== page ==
A Home prices versus inventory comparison

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A Home prices versus inventory comparison

Postby deejayoh » Wed Apr 25, 2007 9:34 am

I was interested in how inventory changes drive price changes across markets. My hypothesis was, as inventory grew, prices would start to go down. So I ran a scatterplot of home inventory change vs. price change for the markets tracked by Case Shiller. The results were interesting and counter intuitive - at least at first

Image

What you see is pricing is POSITIVELY correlated with inventory. In other words, the markets with the greatest increase in inventory (which happen to be Seattle and Portland) have the best performance on price. The model isn't great, but there is definitely a relationship

Why would this be? At first it seemed wrong to me. More inventory should drive lower price. But when I thought about it, it makes sense. Inventory is building because sellers haven't started to lower their prices. The market hasn't gotten real yet. In markets where the price has started to drop, inventory seems to have steadied.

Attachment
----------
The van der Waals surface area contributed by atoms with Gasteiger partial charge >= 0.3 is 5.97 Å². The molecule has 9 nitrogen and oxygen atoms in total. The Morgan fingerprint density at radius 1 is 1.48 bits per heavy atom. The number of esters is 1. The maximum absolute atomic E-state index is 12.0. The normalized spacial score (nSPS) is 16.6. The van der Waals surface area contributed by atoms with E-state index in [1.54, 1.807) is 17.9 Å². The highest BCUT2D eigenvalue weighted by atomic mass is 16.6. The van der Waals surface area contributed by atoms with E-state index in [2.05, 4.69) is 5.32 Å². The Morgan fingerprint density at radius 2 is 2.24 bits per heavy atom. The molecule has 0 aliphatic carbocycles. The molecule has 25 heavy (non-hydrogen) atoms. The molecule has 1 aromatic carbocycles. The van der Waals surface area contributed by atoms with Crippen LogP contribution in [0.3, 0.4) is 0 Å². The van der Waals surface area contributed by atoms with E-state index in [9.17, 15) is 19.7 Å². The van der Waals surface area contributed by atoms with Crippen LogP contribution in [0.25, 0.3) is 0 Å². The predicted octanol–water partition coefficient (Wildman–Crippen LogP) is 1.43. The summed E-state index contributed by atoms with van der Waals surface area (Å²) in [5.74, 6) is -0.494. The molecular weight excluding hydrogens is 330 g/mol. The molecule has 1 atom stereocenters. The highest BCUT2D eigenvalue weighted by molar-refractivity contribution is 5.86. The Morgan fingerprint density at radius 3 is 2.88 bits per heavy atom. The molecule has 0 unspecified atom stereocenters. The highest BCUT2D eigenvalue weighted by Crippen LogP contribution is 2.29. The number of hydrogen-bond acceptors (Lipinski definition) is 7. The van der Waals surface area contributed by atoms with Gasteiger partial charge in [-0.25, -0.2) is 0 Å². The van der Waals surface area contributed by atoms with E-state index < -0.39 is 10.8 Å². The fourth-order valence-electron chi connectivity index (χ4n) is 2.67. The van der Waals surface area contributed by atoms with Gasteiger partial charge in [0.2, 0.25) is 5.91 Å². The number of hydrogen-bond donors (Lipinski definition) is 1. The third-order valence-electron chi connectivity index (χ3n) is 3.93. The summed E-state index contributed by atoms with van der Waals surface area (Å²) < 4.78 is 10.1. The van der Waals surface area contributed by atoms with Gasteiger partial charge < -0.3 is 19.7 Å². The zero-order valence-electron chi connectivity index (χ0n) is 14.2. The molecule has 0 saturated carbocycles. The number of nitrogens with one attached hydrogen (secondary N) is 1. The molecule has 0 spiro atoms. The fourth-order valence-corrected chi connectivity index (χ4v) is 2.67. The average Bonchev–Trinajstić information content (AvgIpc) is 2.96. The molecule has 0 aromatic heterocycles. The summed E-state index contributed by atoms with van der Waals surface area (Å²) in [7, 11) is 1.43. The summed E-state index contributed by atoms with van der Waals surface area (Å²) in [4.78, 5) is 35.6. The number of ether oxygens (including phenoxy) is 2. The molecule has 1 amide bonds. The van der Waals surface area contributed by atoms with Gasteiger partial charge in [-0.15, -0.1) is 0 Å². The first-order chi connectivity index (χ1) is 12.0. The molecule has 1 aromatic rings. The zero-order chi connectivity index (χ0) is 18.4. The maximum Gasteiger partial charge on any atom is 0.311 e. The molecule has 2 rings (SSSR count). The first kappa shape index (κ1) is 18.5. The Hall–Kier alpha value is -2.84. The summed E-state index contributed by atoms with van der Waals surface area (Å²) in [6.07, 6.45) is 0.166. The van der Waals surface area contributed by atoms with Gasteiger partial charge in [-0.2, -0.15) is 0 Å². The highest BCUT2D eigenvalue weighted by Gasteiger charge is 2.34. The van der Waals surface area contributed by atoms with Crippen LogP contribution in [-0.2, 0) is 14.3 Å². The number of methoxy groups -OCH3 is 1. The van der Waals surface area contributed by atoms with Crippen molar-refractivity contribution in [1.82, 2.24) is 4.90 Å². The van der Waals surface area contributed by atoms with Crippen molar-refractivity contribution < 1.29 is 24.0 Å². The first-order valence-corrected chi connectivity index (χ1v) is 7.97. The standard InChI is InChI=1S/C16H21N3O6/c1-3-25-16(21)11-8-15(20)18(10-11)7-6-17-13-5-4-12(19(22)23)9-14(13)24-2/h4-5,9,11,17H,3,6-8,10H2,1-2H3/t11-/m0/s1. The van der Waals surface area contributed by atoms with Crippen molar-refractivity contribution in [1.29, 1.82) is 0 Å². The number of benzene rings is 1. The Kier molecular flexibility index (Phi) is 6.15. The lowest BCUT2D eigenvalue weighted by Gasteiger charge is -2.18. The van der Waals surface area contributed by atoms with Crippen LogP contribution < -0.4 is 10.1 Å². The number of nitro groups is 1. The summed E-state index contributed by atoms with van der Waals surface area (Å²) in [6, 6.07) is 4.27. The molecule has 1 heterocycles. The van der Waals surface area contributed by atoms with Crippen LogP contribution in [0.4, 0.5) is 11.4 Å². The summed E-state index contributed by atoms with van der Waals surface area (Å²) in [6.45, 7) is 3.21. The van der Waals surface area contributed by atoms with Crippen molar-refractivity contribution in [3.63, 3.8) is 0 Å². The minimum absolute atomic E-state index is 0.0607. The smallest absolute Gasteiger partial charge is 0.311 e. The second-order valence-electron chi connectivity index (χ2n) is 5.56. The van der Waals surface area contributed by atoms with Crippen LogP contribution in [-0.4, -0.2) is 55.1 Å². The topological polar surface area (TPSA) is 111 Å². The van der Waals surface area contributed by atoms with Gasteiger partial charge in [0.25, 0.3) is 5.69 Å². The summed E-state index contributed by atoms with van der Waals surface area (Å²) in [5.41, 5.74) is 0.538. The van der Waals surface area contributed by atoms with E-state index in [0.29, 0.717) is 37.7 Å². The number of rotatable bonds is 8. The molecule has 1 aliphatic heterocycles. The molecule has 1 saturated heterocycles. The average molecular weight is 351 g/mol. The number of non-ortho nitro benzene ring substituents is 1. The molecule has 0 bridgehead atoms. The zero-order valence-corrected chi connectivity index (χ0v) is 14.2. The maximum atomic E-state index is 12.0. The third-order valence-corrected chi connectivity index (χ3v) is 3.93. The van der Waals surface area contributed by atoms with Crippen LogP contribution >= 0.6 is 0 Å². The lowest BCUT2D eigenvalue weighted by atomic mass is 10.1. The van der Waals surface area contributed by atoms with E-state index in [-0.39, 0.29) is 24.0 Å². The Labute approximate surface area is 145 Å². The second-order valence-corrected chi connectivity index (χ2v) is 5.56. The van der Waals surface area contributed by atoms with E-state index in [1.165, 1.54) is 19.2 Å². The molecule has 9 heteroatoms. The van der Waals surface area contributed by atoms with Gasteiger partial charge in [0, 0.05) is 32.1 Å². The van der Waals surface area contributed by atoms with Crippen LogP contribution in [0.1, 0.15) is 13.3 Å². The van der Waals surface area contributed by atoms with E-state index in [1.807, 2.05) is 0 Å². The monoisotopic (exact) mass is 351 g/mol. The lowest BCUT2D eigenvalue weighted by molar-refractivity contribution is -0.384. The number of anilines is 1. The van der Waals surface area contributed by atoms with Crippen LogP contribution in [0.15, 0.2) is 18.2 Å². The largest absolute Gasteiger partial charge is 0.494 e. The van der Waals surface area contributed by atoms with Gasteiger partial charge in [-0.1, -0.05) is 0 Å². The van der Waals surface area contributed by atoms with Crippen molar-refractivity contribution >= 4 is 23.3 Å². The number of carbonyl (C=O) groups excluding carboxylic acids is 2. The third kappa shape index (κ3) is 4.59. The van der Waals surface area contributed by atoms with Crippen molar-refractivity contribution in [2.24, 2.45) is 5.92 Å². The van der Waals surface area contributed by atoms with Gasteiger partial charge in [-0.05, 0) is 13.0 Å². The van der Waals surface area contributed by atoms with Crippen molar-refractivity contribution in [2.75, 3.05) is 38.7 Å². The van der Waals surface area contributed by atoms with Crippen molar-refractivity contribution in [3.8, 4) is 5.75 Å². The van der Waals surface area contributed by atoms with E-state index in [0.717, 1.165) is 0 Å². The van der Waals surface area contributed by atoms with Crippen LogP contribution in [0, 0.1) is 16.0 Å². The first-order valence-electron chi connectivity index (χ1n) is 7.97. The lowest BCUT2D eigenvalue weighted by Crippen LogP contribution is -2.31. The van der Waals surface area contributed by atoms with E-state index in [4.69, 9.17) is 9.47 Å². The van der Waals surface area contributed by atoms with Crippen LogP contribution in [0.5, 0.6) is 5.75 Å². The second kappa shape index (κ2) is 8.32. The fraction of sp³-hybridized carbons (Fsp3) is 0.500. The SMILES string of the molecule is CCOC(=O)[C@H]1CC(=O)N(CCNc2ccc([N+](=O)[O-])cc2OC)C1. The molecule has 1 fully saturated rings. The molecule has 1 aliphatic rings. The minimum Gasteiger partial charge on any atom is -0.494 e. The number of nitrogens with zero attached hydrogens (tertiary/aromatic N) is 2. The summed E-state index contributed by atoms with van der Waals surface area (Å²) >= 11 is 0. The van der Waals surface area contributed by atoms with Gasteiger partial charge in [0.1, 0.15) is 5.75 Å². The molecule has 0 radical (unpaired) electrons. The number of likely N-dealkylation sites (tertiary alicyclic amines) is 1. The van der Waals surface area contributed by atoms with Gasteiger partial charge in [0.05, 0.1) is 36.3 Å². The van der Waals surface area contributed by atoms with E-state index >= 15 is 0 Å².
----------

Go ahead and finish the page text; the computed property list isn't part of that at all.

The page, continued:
My read on this is that unless inventory gets sopped up by a great buying binge, Portland and Seattle are in for a bumpy ride.

Note that Charlotte is the one C/S market I left out of the analysis - as it is not included at housingtracker.net so I did not have inventory data. if someone can supply, I will add to the chart

D
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Postby TJ_98370 » Wed Apr 25, 2007 10:03 am

Interesting graph. Inventories increase because people are not buying because prices are too high. The logic is almost intuitive.
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Postby meshugy » Wed Apr 25, 2007 10:06 am

Hi DJ...that's an interesting theory. However, measuring increase in inventory alone doesn't tell us that much. You need to take a look and see what is historically high inventory for a given area. Right now Seattle is at historical lows for inventory, just as Crellin mentioned in the PI.